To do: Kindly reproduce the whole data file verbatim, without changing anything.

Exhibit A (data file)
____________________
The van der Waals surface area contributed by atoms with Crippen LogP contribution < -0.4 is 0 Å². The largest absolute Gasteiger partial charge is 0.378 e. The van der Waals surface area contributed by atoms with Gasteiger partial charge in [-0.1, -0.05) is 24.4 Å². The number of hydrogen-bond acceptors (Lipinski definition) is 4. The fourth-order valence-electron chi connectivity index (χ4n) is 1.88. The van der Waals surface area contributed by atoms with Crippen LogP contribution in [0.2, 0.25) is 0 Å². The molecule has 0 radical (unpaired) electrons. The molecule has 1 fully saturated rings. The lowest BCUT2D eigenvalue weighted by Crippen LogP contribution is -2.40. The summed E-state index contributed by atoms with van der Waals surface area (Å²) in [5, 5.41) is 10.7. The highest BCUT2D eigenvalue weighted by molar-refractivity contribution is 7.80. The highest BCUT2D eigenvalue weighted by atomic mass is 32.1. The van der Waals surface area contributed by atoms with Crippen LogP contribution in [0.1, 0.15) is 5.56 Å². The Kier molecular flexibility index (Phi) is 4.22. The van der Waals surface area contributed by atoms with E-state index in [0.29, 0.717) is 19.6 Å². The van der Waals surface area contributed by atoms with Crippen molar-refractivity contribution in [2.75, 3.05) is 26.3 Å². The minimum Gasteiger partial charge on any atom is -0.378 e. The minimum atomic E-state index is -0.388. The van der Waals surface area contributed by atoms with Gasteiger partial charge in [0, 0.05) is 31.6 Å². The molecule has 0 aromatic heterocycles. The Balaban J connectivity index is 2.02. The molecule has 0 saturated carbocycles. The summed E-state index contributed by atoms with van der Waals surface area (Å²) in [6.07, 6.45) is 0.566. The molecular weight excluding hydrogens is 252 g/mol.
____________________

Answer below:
The van der Waals surface area contributed by atoms with Crippen LogP contribution < -0.4 is 0 Å². The largest absolute Gasteiger partial charge is 0.378 e. The van der Waals surface area contributed by atoms with Gasteiger partial charge in [-0.1, -0.05) is 24.4 Å². The number of hydrogen-bond acceptors (Lipinski definition) is 4. The fourth-order valence-electron chi connectivity index (χ4n) is 1.88. The van der Waals surface area contributed by atoms with Crippen LogP contribution in [0.2, 0.25) is 0 Å². The molecule has 0 radical (unpaired) electrons. The molecule has 1 fully saturated rings. The lowest BCUT2D eigenvalue weighted by Crippen LogP contribution is -2.40. The summed E-state index contributed by atoms with van der Waals surface area (Å²) in [5, 5.41) is 10.7. The highest BCUT2D eigenvalue weighted by molar-refractivity contribution is 7.80. The highest BCUT2D eigenvalue weighted by atomic mass is 32.1. The van der Waals surface area contributed by atoms with Crippen LogP contribution in [0.1, 0.15) is 5.56 Å². The Kier molecular flexibility index (Phi) is 4.22. The van der Waals surface area contributed by atoms with E-state index in [0.29, 0.717) is 19.6 Å². The van der Waals surface area contributed by atoms with Crippen molar-refractivity contribution in [2.75, 3.05) is 26.3 Å². The minimum Gasteiger partial charge on any atom is -0.378 e. The minimum atomic E-state index is -0.388. The van der Waals surface area contributed by atoms with Gasteiger partial charge in [0, 0.05) is 31.6 Å². The molecule has 0 aromatic heterocycles. The Balaban J connectivity index is 2.02. The molecule has 0 saturated carbocycles. The summed E-state index contributed by atoms with van der Waals surface area (Å²) in [6.07, 6.45) is 0.566. The molecular weight excluding hydrogens is 252 g/mol.